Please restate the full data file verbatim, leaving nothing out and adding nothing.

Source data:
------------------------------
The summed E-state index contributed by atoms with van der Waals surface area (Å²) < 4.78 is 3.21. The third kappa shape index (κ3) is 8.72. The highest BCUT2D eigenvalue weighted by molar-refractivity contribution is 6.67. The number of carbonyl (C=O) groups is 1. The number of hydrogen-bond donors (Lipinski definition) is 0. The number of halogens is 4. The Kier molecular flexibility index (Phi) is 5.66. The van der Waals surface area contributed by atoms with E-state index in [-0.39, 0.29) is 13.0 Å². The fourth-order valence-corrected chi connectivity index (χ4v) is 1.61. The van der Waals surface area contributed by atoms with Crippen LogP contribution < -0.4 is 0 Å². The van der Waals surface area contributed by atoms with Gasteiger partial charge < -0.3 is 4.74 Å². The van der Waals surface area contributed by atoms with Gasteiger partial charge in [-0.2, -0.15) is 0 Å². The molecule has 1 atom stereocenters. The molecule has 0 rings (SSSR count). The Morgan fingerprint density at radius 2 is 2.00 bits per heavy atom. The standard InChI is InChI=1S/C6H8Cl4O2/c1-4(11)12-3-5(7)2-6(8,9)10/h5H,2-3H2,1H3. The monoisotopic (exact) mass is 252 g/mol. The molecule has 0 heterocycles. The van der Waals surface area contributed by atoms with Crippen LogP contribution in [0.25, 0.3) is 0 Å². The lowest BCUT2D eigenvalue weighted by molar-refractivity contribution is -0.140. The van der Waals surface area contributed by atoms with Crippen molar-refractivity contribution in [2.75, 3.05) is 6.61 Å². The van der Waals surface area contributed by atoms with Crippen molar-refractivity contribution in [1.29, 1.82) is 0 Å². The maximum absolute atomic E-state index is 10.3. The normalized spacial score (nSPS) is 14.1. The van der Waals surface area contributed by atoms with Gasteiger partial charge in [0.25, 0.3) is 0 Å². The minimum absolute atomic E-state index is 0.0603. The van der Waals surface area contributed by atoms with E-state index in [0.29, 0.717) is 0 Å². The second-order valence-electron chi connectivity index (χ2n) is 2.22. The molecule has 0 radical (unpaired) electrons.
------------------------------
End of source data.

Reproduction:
The summed E-state index contributed by atoms with van der Waals surface area (Å²) < 4.78 is 3.21. The third kappa shape index (κ3) is 8.72. The highest BCUT2D eigenvalue weighted by molar-refractivity contribution is 6.67. The number of carbonyl (C=O) groups is 1. The number of hydrogen-bond donors (Lipinski definition) is 0. The number of halogens is 4. The Kier molecular flexibility index (Phi) is 5.66. The van der Waals surface area contributed by atoms with E-state index in [-0.39, 0.29) is 13.0 Å². The fourth-order valence-corrected chi connectivity index (χ4v) is 1.61. The van der Waals surface area contributed by atoms with Crippen LogP contribution < -0.4 is 0 Å². The van der Waals surface area contributed by atoms with Gasteiger partial charge < -0.3 is 4.74 Å². The van der Waals surface area contributed by atoms with Gasteiger partial charge in [-0.2, -0.15) is 0 Å². The molecule has 1 atom stereocenters. The molecule has 0 rings (SSSR count). The Morgan fingerprint density at radius 2 is 2.00 bits per heavy atom. The standard InChI is InChI=1S/C6H8Cl4O2/c1-4(11)12-3-5(7)2-6(8,9)10/h5H,2-3H2,1H3. The monoisotopic (exact) mass is 252 g/mol. The molecule has 0 heterocycles. The van der Waals surface area contributed by atoms with Crippen LogP contribution in [0.25, 0.3) is 0 Å². The lowest BCUT2D eigenvalue weighted by molar-refractivity contribution is -0.140. The van der Waals surface area contributed by atoms with Crippen molar-refractivity contribution in [2.75, 3.05) is 6.61 Å². The van der Waals surface area contributed by atoms with Crippen molar-refractivity contribution in [1.29, 1.82) is 0 Å². The maximum absolute atomic E-state index is 10.3. The normalized spacial score (nSPS) is 14.1. The van der Waals surface area contributed by atoms with Gasteiger partial charge in [0.25, 0.3) is 0 Å². The minimum absolute atomic E-state index is 0.0603. The van der Waals surface area contributed by atoms with E-state index in [0.29, 0.717) is 0 Å². The second-order valence-electron chi connectivity index (χ2n) is 2.22. The molecule has 0 radical (unpaired) electrons.